- 2017 Fringe World impact report shows this year's festival attracted more than 750,000 people and injected $84.3 million into WA's economy
- Festival featured 711 events at 147 venues involving 3,450 artists and resulted in more than $10 million in ticket sales
- The report underscores the importance of the cultural industries sector in achieving the McGowan Government's twin goals of generating jobs and adding vibrancy to Perth and Northbridge
Culture and the Arts Minister David Templeman today released the findings of an impact report detailing the social and economic impacts of the 2017 Fringe World festival.
The festival attracted 758,184 people and injected $84.3 million into Western Australia's economy.
The festival featured 711 events at 147 venues involving 3,450 artists and resulted in $10.2 million in ticket sales.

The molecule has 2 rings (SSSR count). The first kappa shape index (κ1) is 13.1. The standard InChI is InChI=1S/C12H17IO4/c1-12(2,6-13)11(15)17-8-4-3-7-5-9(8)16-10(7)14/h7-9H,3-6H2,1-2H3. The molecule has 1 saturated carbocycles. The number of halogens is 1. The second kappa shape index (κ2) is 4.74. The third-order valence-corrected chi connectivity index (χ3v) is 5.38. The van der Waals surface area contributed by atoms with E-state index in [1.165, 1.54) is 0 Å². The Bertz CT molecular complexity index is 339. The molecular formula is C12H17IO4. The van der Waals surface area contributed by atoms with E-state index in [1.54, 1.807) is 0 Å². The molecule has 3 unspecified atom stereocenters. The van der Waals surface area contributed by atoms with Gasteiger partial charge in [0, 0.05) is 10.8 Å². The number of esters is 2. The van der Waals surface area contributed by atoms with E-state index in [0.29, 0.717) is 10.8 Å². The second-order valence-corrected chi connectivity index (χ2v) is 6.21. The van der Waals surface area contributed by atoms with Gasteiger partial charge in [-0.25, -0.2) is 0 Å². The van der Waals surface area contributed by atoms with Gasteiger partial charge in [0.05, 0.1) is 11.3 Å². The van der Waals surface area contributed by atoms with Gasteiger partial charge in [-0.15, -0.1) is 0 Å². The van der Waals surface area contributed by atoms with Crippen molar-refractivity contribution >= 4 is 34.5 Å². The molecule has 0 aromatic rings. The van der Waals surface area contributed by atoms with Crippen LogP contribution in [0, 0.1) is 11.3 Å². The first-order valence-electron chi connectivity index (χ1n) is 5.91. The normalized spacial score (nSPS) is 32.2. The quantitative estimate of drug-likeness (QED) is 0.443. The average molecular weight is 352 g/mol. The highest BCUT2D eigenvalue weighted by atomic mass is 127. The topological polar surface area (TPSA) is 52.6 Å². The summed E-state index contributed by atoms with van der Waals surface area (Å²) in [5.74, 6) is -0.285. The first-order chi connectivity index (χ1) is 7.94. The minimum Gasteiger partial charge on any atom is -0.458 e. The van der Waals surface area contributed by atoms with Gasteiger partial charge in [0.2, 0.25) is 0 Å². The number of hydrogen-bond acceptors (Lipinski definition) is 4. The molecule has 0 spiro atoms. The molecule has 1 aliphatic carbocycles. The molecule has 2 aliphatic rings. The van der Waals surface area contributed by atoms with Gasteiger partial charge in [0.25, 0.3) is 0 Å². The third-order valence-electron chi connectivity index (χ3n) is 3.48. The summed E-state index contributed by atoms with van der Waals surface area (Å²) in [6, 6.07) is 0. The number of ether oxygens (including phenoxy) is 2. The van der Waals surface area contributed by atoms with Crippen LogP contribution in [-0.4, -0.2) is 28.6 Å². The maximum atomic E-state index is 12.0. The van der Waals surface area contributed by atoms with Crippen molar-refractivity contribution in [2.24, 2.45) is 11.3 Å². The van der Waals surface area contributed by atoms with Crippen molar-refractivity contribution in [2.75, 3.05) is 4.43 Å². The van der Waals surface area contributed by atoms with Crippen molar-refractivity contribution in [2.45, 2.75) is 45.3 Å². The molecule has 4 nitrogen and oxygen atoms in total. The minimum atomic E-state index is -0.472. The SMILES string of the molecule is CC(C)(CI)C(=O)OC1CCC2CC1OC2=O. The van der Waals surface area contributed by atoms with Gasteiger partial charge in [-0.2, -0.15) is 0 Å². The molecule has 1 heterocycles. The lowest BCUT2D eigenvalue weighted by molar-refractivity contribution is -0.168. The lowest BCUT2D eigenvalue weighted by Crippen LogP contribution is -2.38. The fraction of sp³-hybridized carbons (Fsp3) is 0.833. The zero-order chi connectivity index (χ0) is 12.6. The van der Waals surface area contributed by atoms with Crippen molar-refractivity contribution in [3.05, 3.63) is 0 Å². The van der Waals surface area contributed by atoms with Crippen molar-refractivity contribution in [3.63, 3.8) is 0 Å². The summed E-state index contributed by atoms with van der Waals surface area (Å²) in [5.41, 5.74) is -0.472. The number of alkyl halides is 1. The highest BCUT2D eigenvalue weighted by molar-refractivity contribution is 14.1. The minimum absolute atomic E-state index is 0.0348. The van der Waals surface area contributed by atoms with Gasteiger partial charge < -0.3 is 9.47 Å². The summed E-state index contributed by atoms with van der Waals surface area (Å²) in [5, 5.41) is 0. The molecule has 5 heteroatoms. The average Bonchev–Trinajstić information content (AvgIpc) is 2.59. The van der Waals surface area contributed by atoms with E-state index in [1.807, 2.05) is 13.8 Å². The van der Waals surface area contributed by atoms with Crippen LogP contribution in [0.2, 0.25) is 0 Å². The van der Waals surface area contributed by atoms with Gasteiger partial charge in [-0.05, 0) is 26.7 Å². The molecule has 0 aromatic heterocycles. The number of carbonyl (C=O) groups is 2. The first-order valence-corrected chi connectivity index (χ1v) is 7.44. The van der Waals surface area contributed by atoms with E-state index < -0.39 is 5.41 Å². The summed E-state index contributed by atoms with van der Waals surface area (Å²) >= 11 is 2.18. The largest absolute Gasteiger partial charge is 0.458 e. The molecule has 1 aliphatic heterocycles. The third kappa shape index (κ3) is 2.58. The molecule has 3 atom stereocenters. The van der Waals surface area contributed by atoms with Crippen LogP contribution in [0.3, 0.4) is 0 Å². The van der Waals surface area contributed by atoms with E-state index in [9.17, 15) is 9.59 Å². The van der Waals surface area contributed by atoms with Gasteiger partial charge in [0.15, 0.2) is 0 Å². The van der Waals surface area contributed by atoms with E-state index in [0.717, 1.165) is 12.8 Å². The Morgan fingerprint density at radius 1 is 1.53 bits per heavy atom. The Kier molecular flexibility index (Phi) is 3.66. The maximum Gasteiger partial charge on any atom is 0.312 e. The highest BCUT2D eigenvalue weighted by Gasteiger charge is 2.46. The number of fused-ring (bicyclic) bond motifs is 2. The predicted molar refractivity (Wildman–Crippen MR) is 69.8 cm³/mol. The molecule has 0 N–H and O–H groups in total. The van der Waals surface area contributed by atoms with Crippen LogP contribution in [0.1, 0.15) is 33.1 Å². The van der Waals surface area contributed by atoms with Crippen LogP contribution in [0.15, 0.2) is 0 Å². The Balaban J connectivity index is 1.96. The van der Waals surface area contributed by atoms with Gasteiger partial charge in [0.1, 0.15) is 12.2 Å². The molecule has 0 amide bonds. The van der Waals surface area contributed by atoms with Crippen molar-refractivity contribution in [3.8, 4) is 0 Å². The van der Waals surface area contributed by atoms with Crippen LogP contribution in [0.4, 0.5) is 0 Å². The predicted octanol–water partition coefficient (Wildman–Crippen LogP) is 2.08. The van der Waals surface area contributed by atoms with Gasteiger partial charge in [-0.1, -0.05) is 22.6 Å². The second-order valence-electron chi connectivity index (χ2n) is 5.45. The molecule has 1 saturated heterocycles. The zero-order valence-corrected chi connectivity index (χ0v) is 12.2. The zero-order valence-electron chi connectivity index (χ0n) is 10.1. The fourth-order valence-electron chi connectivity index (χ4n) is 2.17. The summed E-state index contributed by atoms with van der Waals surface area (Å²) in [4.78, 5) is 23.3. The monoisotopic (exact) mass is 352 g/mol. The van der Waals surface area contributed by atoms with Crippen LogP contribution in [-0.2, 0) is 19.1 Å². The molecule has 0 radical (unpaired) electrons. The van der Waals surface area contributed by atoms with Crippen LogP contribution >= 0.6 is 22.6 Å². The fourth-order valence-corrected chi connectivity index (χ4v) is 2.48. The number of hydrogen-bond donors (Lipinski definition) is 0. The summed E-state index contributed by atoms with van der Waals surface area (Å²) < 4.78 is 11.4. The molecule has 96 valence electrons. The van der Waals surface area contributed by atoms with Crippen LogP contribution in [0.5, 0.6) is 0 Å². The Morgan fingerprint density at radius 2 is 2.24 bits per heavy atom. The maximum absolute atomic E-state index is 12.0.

The report mentions 96 per cent of respondents believe the festival makes Northbridge and central Perth more vibrant places; and 90 per cent of respondents agree the festival promotes Perth as a more globally connected city.
The report was primarily based on more than 6,600 responses to public and participant surveys. The surveys were conducted online during February and March 2017.
The State Government provided $1.098 million to help stage the 2017 Fringe World, with the Department of Culture and the Arts providing $398,820 and Lotterywest contributing $700,000.
In total, the Government has provided more than $6.6 million to Fringe World since it began in 2011.
Comments attributed to Culture and the Arts Minister David Templeman:
"Building a strong arts and cultural industries sector is one of the pillars of the McGowan Government's Creative WA policy.
"More than 41,000 Western Australians are employed in the creative sector.
"Events such as Fringe World help create jobs both directly through the hundreds of events staged, but also indirectly through associated jobs in areas such as hospitality and tourism."
Minister's office - 6552 5400